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Dakota Access Pipeline

Corps of Engineers rejects DAPL easement

Dec 5, 2016
Amy Sisk / Prairie Public/Inside Energy

The Army Corps of Engineers says it will not grant an easement to allow the Dakota Access Pipeline to cross under Lake Oahe near the Standing Rock Reservation.

US Army Assistant Secretary for Civil Works Jo-Ellen Darcy said the decision means more consultation with the Standing Rock Tribe, as well as a new look at alternative routes.

This comes as welcome news to thousands of protestors who have been camped near the Cannonball River, on Corps land. Tribal spokesperson Ken Frost brought the news.

The Chairman of the North Dakota Veterans Coordinating Council spoke to reporters today ahead of upcoming involvement of a veterans group with demonstrations at the Dakota Access Pipeline next week.

Another $7 million allocated to deal with DAPL protest

Nov 30, 2016
Dave Thompson / Prairie Public

The state’s Emergency Commission has approved another $7 million for costs associated with the Dakota Access Pipeline protests.

"This is the third request," said Sheila Peterson of the North Dakota Office of Management and Budget. "It totals $17 million."

Peterson told the Commission the money will come from special funds, as well as Bank of North Dakota borrowing authority.

Gov. Jack Dalrymple said he’s made a number of requests for federal help to deal with those costs – but so far, the costs have gone unanswered.

Archambault: I'm focused on the water

Nov 29, 2016
Amy Sisk / Prairie Public/Inside Energy

The chairman of the Standing Rock Sioux tribe said he’s focused on one thing in the continuing dispute over the Dakota Access Pipeline.

Dave Archambault said it’s all about the water.

Speaking at a public forum in Bismarck Monday night, Archambault said his tribe believes protests should be prayerful and peaceful. But he said because of what he called “distractions,” the protests have strained the relationships between his tribe and the Bismarck-Mandan community.

Courtesy Governor's offic

Gov. Jack Dalrymple has issued an “emergency evacuation order” for the protest camp set up on Army Corps of Engineers’ land north of the Cannonball River.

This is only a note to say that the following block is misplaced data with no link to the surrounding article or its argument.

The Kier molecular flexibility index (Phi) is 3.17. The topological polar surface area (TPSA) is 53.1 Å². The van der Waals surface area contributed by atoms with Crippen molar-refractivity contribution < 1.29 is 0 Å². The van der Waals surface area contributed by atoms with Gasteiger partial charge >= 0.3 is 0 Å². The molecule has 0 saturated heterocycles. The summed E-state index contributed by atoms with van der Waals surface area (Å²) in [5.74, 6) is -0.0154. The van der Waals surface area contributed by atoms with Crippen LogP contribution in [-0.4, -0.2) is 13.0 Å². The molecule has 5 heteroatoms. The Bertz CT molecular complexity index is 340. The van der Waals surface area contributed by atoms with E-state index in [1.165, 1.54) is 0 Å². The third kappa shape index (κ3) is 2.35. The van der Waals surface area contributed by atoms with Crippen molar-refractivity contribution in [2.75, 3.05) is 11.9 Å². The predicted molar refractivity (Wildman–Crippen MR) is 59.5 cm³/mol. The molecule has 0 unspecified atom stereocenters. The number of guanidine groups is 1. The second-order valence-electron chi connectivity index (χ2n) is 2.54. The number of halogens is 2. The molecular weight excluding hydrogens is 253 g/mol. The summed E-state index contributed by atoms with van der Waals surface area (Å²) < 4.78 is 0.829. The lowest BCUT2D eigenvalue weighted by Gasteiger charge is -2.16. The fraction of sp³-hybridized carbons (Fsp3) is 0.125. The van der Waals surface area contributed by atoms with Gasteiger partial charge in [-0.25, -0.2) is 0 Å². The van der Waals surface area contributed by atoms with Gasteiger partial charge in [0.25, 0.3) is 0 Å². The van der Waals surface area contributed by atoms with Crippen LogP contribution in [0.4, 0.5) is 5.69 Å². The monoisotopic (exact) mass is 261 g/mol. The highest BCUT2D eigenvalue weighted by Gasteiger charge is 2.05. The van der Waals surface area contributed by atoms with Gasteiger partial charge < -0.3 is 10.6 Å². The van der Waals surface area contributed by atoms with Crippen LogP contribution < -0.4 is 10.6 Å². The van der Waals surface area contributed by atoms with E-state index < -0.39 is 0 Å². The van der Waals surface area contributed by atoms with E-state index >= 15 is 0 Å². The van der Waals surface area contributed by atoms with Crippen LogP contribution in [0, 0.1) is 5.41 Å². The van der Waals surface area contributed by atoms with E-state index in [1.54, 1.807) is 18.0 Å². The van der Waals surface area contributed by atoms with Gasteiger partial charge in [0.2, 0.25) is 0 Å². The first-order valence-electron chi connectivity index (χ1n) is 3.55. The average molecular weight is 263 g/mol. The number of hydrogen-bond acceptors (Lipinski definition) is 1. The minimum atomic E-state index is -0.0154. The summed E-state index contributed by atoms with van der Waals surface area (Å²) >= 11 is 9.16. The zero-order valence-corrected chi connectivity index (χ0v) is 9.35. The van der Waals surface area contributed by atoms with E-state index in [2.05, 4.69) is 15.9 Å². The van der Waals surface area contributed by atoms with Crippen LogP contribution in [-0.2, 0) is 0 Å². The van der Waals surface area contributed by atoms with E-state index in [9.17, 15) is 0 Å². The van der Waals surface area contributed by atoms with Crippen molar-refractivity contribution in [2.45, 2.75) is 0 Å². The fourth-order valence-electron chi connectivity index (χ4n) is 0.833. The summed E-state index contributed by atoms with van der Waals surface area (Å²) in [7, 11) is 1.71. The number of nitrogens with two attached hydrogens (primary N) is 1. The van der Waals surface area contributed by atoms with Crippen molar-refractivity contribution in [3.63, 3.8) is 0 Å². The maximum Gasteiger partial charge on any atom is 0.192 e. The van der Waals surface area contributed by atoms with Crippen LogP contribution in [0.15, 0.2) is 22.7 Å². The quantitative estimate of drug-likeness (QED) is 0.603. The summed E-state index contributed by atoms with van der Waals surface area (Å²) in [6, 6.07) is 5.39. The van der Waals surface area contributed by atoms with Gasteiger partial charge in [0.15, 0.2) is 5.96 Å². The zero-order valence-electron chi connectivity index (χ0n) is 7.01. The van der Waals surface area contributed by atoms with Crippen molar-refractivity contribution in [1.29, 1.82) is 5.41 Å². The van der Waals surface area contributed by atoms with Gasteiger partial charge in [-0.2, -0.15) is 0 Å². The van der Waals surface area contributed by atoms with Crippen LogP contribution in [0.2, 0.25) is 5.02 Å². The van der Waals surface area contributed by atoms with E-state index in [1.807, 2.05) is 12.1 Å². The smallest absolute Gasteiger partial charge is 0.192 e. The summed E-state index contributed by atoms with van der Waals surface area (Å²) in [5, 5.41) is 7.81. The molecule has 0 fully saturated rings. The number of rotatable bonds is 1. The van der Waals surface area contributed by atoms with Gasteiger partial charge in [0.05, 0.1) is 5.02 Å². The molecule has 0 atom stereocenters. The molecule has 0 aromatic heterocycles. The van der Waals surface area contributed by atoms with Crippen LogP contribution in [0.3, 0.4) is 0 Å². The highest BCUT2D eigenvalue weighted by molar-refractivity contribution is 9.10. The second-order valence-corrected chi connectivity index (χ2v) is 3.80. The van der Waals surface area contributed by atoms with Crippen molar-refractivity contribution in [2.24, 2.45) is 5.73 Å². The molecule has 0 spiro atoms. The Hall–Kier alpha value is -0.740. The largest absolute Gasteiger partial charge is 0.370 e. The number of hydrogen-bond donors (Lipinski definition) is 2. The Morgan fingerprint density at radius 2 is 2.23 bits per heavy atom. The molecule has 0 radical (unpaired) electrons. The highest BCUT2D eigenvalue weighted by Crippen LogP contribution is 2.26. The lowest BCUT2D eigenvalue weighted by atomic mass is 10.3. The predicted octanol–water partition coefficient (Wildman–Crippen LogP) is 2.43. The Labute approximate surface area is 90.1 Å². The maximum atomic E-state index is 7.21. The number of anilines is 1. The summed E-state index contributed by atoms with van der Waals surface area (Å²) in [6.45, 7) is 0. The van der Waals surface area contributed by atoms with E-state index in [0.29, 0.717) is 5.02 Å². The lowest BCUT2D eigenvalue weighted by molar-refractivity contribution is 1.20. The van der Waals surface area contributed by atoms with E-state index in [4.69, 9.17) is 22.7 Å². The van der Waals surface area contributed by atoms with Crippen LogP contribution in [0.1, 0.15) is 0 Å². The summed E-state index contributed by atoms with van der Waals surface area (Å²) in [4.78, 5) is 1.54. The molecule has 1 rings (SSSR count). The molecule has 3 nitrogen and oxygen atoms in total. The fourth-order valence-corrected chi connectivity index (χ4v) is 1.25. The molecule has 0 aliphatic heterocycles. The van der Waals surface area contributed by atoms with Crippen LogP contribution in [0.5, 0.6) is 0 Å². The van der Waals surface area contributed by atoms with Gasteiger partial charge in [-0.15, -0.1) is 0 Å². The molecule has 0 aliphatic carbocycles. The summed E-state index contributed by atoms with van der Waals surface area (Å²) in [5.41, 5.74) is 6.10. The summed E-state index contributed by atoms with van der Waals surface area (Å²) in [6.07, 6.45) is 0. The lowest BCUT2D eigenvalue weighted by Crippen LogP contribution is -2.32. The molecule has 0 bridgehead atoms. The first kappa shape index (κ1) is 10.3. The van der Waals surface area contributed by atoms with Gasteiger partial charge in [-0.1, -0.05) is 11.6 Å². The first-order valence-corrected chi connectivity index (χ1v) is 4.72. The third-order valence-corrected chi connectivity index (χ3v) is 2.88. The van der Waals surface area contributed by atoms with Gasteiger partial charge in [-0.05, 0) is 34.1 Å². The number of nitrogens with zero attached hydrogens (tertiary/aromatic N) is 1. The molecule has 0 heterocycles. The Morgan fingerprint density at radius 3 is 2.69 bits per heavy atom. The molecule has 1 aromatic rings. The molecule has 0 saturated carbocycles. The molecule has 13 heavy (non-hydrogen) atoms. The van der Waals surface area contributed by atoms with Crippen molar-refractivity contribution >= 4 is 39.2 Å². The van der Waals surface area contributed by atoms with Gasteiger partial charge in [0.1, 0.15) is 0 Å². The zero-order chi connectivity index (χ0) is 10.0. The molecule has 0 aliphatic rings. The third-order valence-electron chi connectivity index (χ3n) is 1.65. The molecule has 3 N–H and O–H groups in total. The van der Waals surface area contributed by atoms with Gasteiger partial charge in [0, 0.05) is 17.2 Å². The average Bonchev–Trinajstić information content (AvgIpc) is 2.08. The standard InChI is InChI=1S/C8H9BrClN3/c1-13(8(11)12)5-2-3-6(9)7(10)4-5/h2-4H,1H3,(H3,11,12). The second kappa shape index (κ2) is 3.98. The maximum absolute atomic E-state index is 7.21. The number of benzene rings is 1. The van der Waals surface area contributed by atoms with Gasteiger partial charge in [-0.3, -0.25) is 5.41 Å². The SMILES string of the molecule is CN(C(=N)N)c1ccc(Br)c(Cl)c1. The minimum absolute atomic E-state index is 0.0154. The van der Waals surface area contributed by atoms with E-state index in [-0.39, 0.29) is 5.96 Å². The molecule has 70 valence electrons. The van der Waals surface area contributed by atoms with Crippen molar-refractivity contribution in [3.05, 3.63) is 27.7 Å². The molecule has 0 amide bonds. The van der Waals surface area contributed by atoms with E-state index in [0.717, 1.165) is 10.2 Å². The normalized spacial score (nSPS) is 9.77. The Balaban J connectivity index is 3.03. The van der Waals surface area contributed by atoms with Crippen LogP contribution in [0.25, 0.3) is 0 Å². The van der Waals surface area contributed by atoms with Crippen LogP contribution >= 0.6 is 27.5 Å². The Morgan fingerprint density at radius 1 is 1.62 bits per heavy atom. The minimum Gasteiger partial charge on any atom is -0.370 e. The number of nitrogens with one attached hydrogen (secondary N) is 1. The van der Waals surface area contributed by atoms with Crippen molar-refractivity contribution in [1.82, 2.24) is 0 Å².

In his order, Dalrymple said the onset of a winter storm, coupled with predictions of harsh conditions for the rest of the winter, and a lack of zoning for structures on Corps land means the protestors should leave – and not return. Dalrymple said emergency services probably will not be available to the camp because of weather.

Morton County Sheriff Kyle Kirchmeier said public safety is number one for all involved.

Amy Sisk/Inside Energy

While North Dakota’s Standing Rock Sioux Tribe makes headlines in protests against the Dakota Access Pipeline, oil development is playing out differently for another of the state’s Indian nations.

One hundred fifty miles up the Missouri River from Standing Rock, pipelines and pumpjacks are plenty on the Fort Berthold reservation.

Dave Thompson / Prairie Public

Bismarck Mayor Mike Seminary has a message for out of state people who are protesting the Dakota Access Pipeline: "It's time to go home to your families."

Protestors have marched on the state Capitol building, the William Guy Federal Building and the Wells Fargo Bank in Bismarck – and have blocked intersections. Seminary told Bismarck reporters most of the more than 500 people arrested during the protest come from out of state.

Dave Thompson / Prairie Public

Sen. Heidi Heitkamp (D-ND) said the Obama Administration needs to make a decision on the fate of the Dakota Access Pipeline.

The pipeline awaits a ruling by the Army Corps of Engineers about an easement, so the pipeline can be built underneath Lake Oahe. The pipeline has attracted thousands of protestors.

"Do not let this thing continue to play out," Heitkamp told Bismarck reporters. "Two more months before a decision, if that's what it's going to be, is not a direction -- but at least we can plan for it."

DAPL permit delayed; protestors come to the state Capitol

Nov 15, 2016
Dave Thompson / Prairie Public

The US Army Corps of Engineers has decided to delay an easement for the Dakota Access Pipeline project to cross Lake Oahe, south of Mandan.

In a statement, the Corps said additional discussion and analysis are necessary “in light of the history of the Great Sioux Nation’s dispossessions of lands, the importance of Lake Oahe to the tribe, our government-to-government relationship, and the statute governing easements through government property.”

Dave Thompson / Prairie Public

The chairman of the North Dakota Public Service Commission is having PSC staff draft a complaint against the developers of the Dakota Access Pipeline – for not telling the Commission about artifacts it found along the route.

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